In making apple cider, pressings are the remains of the crushed apples after the juice is squeezed out by a press. The essays herein were written at our Wisconsin retreat, Applewood Lodge, thus named because there are more than 200 apple trees of miscellaneous lineage spread across the property. They, or their antecedents, were likely planted by the owners of the fairly ancient house, now reduced to an overgrown foundation of large boulders, which once stood near the entrance,

Not long after Vicki and I acquired Applewood and built our weekend country house in 1989, I put together a traditional hand-operated wooden apple press, in hopes of teasing succulent fresh apple cider from the red, green and yellow apples adorning our trees every fall. Grinding the apples was sweat-busting work, thus the press has now been resting unused in our storage shed for some years.

Just as the pressings – also known as pomace or must – are what is left after the precious juice is squeezed from those hardy apples – these essays are the essence of what remains in the wake of travels, research and reflecting. The yield is these 15 essays, each completed annually between 2005 and 2019, under the auspices of the renowned and historic Chicago Literary Club, of which I’ve been a member over that time.

As for the back story of this compendium, I was invited to join the Literary Club by John Notz, a Lake Geneva friend who noted an article I’d written for a local newspaper about the winter mountain hut restaurants that Vicki and I ravenously visited in our ski trips to Arosa, Switzerland, from the late 1970’s through the early 2000’s. Each of the subsequent Literary Club essays here is also preceded by a short back story on why or how I came to think it worth writing.

I retired from a full-time career in public relations at the stroke of the Millennium, at the tender age of 56. I felt like a 16-year-old on summer vacation, but with a somewhat larger allowance. Yes, I have since been guilty of filling my time with an abundance of leisure activity, but I’ve also become active with several not-for-profit organizations, founded two university award programs in cause-related community relations, and done some travel and writing, much of it here, with the Literary Club.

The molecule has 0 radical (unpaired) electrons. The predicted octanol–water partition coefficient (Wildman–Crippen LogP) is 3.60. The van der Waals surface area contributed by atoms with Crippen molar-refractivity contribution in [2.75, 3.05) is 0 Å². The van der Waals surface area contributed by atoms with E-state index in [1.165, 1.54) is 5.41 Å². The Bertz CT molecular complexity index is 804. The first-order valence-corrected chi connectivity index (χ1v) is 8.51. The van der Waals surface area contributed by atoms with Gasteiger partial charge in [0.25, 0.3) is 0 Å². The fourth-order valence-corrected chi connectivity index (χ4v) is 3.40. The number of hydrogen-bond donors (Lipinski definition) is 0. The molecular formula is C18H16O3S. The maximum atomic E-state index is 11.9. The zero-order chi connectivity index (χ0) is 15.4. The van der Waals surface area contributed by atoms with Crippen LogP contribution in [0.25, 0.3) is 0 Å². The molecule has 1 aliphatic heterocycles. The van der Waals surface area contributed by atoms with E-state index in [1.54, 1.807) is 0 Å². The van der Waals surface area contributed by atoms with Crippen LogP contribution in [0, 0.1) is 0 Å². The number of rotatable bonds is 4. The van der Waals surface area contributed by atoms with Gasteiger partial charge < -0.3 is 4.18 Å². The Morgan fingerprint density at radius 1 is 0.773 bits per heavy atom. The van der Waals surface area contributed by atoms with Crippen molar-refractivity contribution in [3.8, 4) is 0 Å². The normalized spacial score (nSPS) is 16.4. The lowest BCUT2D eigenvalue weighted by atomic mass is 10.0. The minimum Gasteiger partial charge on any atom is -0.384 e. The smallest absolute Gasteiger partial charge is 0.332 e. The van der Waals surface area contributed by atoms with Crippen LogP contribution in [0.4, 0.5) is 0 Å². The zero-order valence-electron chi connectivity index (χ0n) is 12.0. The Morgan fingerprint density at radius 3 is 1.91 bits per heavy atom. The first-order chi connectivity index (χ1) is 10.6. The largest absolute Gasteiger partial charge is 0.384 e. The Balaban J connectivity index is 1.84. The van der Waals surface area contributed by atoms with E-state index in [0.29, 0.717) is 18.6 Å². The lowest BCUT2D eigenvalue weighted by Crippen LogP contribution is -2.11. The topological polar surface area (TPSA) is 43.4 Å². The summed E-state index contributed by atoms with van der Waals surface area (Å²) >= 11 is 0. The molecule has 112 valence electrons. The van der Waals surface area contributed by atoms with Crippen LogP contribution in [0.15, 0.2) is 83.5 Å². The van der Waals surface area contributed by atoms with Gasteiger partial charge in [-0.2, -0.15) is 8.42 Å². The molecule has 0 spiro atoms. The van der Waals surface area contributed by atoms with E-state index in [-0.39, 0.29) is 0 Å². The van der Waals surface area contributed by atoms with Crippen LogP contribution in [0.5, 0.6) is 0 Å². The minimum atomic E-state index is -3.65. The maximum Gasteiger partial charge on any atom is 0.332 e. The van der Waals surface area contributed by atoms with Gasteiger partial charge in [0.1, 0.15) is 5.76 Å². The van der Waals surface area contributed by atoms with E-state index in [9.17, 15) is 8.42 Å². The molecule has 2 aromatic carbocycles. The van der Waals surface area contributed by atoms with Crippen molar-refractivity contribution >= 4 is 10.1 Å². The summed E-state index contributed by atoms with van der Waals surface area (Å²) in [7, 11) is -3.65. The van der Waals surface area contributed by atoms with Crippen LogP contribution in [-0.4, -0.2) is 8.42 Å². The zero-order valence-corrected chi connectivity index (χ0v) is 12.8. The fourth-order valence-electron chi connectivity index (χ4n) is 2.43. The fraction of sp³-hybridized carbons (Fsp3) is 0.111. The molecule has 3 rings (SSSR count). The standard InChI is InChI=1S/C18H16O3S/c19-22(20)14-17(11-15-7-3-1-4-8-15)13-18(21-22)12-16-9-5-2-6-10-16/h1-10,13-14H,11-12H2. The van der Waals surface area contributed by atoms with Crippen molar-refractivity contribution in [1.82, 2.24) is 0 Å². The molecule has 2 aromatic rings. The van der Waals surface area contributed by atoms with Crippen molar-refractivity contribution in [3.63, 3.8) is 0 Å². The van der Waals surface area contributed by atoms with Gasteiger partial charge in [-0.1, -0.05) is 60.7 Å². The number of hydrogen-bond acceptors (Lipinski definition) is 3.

My sweet wife of more than 40 years, Vicki, has served as my more-than-willing editor and grammatist, and our aptly-named cat, Cider, has often trod the keys in attempts to add his random edits. Each essay indicates the date presented before the Literary Club, and is reproduced as it was presented.

I hope you enjoy these sometimes-tasty, and always tart apple pressings, dried and ready for you to read, inside the covers of this non-edible volume. You might even consider it “must” reading. A glass of crisp apple cider might help them go down all the more smoothly. So, cheers, and enjoy!

 

 

 

Of course! Then why are 13 states still, after many years, refusing to pass the Equal Rights Amendment to the Constitution, which clearly establishes that men and women are born with equal rights. Let’s do it, and this applies to both Democrats and Republicans who consider themselves to be good Americans.

I wrote on why we should care about “dark sky” issues a few years ago for the local newspaper in Lake Geneva. Despite a modest recent upsurge in interest in space exploration, it still applies to our relationship with the dark sky.

 

ALL THERE IS?

Driving northwest from Chicago, toward Lake Geneva, Wisconsin, as we begin to cross farmland, I notice domes of light pop up on the horizon. I soon learned that these are artificial light emissions rising up from villages and towns and shopping and industrial areas. These light domes are what astronomers call light pollution, and they increasingly make the sky seem to glow while interfering with man’s ability to see the stars clearly. Scientists now know that some 50 percent of the light on earth seen from space is wasted energy, serving no purpose, accidentally spilling upward. An estimated one and a half billion dollars a year of such wasted light energy is emitted skyward from the U.S. alone. Now, some two-thirds of the night sky around our globe is clouded by such man-made light pollution.